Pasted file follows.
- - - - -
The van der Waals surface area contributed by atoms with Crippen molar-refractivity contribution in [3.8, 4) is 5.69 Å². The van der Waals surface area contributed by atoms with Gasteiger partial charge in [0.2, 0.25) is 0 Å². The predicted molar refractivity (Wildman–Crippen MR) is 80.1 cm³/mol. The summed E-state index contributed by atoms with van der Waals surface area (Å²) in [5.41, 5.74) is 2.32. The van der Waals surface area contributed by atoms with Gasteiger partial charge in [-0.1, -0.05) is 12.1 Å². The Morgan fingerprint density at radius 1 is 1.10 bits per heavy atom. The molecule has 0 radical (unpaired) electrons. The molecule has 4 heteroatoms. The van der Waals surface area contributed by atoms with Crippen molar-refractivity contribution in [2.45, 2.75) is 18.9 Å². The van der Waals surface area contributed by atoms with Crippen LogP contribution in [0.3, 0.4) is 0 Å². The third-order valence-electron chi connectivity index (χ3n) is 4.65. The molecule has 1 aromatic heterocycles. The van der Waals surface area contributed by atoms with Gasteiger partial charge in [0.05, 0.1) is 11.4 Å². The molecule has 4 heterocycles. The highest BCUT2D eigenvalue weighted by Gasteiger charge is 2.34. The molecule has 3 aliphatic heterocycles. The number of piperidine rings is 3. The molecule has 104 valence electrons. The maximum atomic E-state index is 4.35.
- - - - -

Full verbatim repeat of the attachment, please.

The van der Waals surface area contributed by atoms with Crippen molar-refractivity contribution in [3.8, 4) is 5.69 Å². The van der Waals surface area contributed by atoms with Gasteiger partial charge in [0.2, 0.25) is 0 Å². The predicted molar refractivity (Wildman–Crippen MR) is 80.1 cm³/mol. The summed E-state index contributed by atoms with van der Waals surface area (Å²) in [5.41, 5.74) is 2.32. The van der Waals surface area contributed by atoms with Gasteiger partial charge in [-0.1, -0.05) is 12.1 Å². The Morgan fingerprint density at radius 1 is 1.10 bits per heavy atom. The molecule has 0 radical (unpaired) electrons. The molecule has 4 heteroatoms. The van der Waals surface area contributed by atoms with Crippen molar-refractivity contribution in [2.45, 2.75) is 18.9 Å². The van der Waals surface area contributed by atoms with Crippen LogP contribution in [0.3, 0.4) is 0 Å². The third-order valence-electron chi connectivity index (χ3n) is 4.65. The molecule has 1 aromatic heterocycles. The van der Waals surface area contributed by atoms with Gasteiger partial charge in [0.05, 0.1) is 11.4 Å². The molecule has 4 heterocycles. The highest BCUT2D eigenvalue weighted by Gasteiger charge is 2.34. The molecule has 3 aliphatic heterocycles. The number of piperidine rings is 3. The molecule has 104 valence electrons. The maximum atomic E-state index is 4.35.